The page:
Although Jackie Robinson only spent five months with the Kansas City Monarchs in 1945, he left an everlasting mark on the city. From donning the red and white uniform in April to his final appearance in August of that year, Robinson became a vital member of the team along with the legendary Satchel Paige. Robinson played shortstop while Paige was a for-hire pitcher. The Monarchs, unfortunately, didn’t see playoffs during the ’45 season with its .510 record.
Below is a record of Robinson’s singular season with the Monarchs, including some of the team’s—and history’s—most pivotal moments. The Kansas City Monarchs played 101 games against 18 teams across the East Coast and Midwest. By the end of the season, Robinson had the best average on the team at .375. During this time Robinson was also participating in tryouts for the Major Leagues at the recommendation of noted African-American sportswriter Wendell Smith. Smith played a large role in Robinson signing with the Brooklyn Dodgers and becoming the first African-American player in the Major Leagues.
And while Jackie Robinson will always be best known as a Brooklyn Dodger, for a brief moment he was one of Kansas City’s own.
Aaron Stilley, an avid baseball fan and Kansas City native, has gathered much of the 1945 season at his site Jackie with the Monarchs, which is the source for our visual representation. Stilley discusses with Flatland his motivation for wanting to relive Robinson’s year in Kansas City and his future aspirations for all things baseball.
What do you do for a living?
I am the benevolent dictator of my two children, ages four and eight. The hours are long, the money zero, the difficulties abundant, but the rewards, when I remember to notice them, are immense.
Do you still live in Kansas City?
I grew up in the eastern ‘burbs, then spent nine years between Des Moines, Minneapolis, and Iowa City. By the end of those nine years I missed KC something fierce, and moved to the Brookside/Waldo area in 2007. I feel extremely connected to the city and loved being back until my wife’s job situation led us to move to a Minneapolis suburb in 2013. I tried to deny how hard it was for me to leave Kansas City for a long time, which, shockingly, didn’t work that well. It’s only been within the last half year or so that I’ve fully faced how difficult leaving Kansas City was, which has allowed me to move through it a little bit and start to see that I can build a community here, too. But a huge part of my heart will always be in KC.
What was your motivation to hunt down all this information on Jackie Robinson?
All of my baseball writing (which has appeared primarily at my Jackie blog, my Royal Heritage blog, I70baseball.com, and Royals Authority) has been a passion project. (I did sell a freelance article to The Hardball Times once, but I’d rather not do the math on how the few bucks from that compares to the number of hours I’ve spent researching and writing about baseball.) A couple of great opportunities have unexpectedly come my way since I started blogging (most notably getting selected to attend a Blog Your Way to the K event with the Royals, giving a talk at the Negro Leagues Baseball Museum, and a short chat with Sarah Burns when she was developing the Jackie Robinson documentary for PBS), but I’ve written what I have because of my love for and curiosity about baseball and Kansas City. I’ve been quiet lately as I try to figure out how my passion for KC baseball fits in with my need to figure out a way to feel at home in Minnesota, but I expect I’ll always retain that love for KC baseball and some desire to write about it, though my output might be even more sporadic than before.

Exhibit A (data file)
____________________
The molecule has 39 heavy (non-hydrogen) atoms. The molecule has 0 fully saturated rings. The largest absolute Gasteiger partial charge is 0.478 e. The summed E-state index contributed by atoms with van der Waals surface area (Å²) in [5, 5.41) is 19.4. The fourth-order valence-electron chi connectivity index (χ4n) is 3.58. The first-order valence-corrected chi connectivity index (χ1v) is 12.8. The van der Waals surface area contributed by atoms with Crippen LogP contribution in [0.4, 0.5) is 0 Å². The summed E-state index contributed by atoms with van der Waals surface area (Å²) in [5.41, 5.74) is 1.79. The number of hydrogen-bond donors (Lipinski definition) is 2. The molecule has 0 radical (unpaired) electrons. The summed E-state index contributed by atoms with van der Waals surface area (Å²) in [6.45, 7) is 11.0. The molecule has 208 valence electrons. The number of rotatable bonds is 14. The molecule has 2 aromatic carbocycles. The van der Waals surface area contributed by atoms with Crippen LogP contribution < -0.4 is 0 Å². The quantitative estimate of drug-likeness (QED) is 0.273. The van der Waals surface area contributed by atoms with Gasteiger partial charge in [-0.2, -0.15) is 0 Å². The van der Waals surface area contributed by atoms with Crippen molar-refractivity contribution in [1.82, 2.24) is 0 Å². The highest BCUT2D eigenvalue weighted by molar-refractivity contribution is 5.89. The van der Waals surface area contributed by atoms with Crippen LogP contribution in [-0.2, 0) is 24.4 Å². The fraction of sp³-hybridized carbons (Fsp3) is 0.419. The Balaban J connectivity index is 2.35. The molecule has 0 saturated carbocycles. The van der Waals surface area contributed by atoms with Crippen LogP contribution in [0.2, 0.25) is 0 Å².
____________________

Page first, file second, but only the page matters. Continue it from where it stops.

Where did your interest in uncovering Robinson’s year with the Monarchs come from? Was it an interest from childhood?
It developed later in life. I don’t recall if I was even aware of Jackie’s year with the Monarchs as a kid. I probably heard it as a trivia tidbit but didn’t think too much about it. In my mid-20s I developed a deep appreciation for the lessons the history of the Negro leagues have to offer, most movingly embodied in the spirit of Buck O’Neil. Soon after Buck died in 2006, I read his autobiography for the first time, and the story of the Monarchs and the broader Negro leagues came alive for me in a new and powerful way. I developed a thirst to learn all I could about the Monarchs, and after exhausting all of the modern literature I could find about them, I still wasn’t satisfied. I started combing through some primary sources, especially microfilm of the Kansas City Call at the downtown library. Jackie’s story is of course an extremely important and compelling chapter in Monarchs history, so his 1945 season was my main focus at first, and I wanted to share as much detail about his short time with the Monarchs as I could find for anyone else who shared my curiosity.
What are you working on now?
My youngest will be attending preschool four mornings a week next school year, so I’m trying to look at that as the line in the sand [to] when I’m going to buckle down and get back to work on my dream of producing a book on the Monarchs.
The two-part documentary by Ken Burns, Sarah Burns, and David McMahon, “Jackie Robinson” airs Monday, April 11th and Tuesday, April 12th on KCPT.